If I get all the sleep I desire, but am not content, I will still be just as crabby as I am now. If I had a clean house, but not a contented heart, my soul would be just as shabby. If my children were quiet, but I was discontent, the clamor of my own heart would be enough to disturb the peace.

Because contentment is not a function of my circumstances. Contentment is a habit of the heart. And contentment is learned through practice.

So when the laundry overflows the hamper and I despair of ever catching up, I must turn my eyes upward and declare “With this, I am content.” When all four children want my attention at the same time and all I want is quiet, I must calm my soul and declare “With this, I am content.” When the day draws to a close and I still have thirty undone tasks on my to-do list, I must turn off the screen and declare “With this, I am content.”

And slowly, perhaps, I will begin to be able to say like Paul:

“I have learned in whatever situation I am to be content. I know how to be brought low, and I know how to abound. In any and every circumstance, I have learned the secret of facing plenty and hunger, abundance and need. I can do all things through him who strengthens me.”
~Philippians 4:11b-13 (ESV)

In Christ’s strength, I can learn the habit of contentment.

To the mothers who called me superwoman

You saw me juggling my four little ones at the library and you were in awe. “I could never do it,” you said. “You’re superwoman.” And when I acted embarrassed, you doubled down. “No, really.”

I’m pretty sure that you intended it as encouragement. You see how obviously hard parenting lots of littles is and you’re trying to tell me I’m doing great. (At least, I hope that’s what you’re saying.)

But to call me superwoman implies that somehow I have innate, superhuman powers that enable me to live with the circus that is our little family.

I don’t.

Far from it.

When I had one child, newly home from the NICU who screamed and screamed and screamed, that ear-splitting Nazgul scream many times larger than her body…I could never do it. When she only slept lying on top of me but never relaxed into my arms. When the sleepless nights stretched month after month throughout the whole first year…I could never do it.

Yet somehow I did, by the grace of God.

And then I had two children. Another infant fresh from the NICU, this time with a toddler as well. They tag-teamed sleeping, except when neither would sleep. I learned the definition of touched out…I could never do it. Now that I had a toddler, I couldn’t keep the infant away from colds. So we got one after another after another, stretching my body to what was surely its limit with lack of sleep…I could never do it.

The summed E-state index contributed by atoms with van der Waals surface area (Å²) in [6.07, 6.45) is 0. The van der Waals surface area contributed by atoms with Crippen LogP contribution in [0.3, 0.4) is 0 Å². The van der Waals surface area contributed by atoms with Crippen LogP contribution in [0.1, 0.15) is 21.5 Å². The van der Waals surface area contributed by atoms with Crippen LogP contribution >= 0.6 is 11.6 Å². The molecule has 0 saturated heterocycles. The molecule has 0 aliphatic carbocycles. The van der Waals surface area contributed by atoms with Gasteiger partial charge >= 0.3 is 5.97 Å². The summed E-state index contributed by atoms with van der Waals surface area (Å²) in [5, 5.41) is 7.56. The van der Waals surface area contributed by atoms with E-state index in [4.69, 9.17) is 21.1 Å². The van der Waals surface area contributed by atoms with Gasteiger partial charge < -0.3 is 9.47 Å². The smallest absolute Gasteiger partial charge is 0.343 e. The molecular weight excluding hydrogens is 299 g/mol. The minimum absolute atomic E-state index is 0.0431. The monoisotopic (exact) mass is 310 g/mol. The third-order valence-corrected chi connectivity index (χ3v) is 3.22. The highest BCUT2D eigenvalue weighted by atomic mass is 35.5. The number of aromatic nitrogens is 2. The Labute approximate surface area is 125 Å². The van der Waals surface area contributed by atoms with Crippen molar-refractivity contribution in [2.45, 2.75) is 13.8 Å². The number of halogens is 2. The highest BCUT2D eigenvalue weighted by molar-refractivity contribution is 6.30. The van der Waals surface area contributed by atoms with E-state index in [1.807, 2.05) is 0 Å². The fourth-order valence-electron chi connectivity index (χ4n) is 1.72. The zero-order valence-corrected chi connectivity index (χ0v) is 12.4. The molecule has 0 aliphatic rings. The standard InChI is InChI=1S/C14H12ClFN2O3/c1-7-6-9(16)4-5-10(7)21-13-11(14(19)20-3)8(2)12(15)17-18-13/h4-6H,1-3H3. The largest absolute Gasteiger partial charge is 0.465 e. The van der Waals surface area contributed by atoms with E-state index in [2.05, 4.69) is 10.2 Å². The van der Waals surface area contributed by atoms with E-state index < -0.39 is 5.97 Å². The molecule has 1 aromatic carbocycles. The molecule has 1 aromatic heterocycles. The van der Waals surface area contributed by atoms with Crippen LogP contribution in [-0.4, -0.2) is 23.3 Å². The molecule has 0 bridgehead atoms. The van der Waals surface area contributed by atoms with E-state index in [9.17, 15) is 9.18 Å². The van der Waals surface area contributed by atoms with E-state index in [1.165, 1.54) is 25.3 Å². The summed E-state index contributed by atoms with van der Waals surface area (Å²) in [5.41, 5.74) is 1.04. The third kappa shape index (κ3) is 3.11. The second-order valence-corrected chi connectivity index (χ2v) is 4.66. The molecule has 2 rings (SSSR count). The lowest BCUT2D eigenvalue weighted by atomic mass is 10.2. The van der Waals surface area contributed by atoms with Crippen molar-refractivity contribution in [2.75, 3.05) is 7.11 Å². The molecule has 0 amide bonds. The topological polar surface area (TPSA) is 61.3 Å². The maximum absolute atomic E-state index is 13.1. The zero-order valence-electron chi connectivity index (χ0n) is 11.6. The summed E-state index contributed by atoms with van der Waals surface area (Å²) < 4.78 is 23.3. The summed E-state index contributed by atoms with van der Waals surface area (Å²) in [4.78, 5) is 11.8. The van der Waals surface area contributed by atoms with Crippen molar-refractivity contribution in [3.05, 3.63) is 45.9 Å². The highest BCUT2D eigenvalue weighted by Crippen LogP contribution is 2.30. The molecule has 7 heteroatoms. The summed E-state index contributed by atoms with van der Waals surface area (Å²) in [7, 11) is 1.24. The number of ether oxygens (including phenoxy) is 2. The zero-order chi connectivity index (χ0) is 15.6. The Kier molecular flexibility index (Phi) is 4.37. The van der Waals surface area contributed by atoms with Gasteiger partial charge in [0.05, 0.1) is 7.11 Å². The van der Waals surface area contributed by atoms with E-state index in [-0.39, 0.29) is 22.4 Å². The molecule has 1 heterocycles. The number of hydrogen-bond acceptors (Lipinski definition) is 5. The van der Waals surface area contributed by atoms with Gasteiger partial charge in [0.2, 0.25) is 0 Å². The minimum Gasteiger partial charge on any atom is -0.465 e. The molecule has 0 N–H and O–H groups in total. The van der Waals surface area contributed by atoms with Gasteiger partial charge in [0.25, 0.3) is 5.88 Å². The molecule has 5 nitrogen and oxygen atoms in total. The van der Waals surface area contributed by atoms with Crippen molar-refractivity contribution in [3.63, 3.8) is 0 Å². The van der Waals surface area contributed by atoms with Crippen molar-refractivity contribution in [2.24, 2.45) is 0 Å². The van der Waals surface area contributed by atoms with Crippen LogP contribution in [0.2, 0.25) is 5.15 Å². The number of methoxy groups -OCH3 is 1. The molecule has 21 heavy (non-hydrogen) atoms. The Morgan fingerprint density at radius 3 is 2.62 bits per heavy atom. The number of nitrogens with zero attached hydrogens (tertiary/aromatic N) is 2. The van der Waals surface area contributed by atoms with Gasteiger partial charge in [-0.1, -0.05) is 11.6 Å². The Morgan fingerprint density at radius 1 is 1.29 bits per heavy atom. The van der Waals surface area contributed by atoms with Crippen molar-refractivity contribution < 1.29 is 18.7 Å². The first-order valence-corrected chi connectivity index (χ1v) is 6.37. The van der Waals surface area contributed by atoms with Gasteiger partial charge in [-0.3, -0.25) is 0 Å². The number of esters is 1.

Yet somehow I did, by the grace of God.

And then I had a third child and my pelvic floor collapsed. The prolapse came with unrelenting pain when I sat, stood, or lifted – tasks a mother of three cannot avoid. Therapy was long and hard and took time I didn’t have….I could never do it.

Yet somehow I did, by the grace of God.

And then child number 4 arrived with a schedule to make home-loving me flinch. And my grandpa died so we took an emergency trip to Nebraska. And then the kids got sick. And then… And then… And then… I could never do it.

But somehow I am, by the grace of God.

You see, I don’t have any innate special abilities that enable me to do this task you think you could never do. In reality, I’ve cried out in desperation with every stage. “Lord, I can’t do this.”

But this, at each stage, is the task God set before me. Refusing to do the task is not an option. My only hope is to trust God.

And that, I think is what you miss.

Unbelieving woman, you think I’m superwoman because you recognize this task requires superhuman strength. It definitely does. But that strength could never come from me.

Sister-in-Christ, you may think I’m superwoman because you are terrified that God might call you to such a task – and you want to believe that only the specially gifted or the especially patient (let me tell you what, that’s NOT me) can handle such a task. But God gives grace for the tasks he gives during the task, not before.

Sister, this task of mothering, of fostering, is not for superwomen. It’s for women who could never do it, but somehow do, only by the grace of God.

Family worship (or, quit complicating things so much)

We knew even before we had children that we wanted family worship to be a thing in our household.

We also knew that the thought of family worship was overwhelming and intimidating. We knew how hard it could be to be consistent in personal devotions – and how many times we’d stopped and started at attempts to spend devotional time together as a couple. How on earth could we do family worship?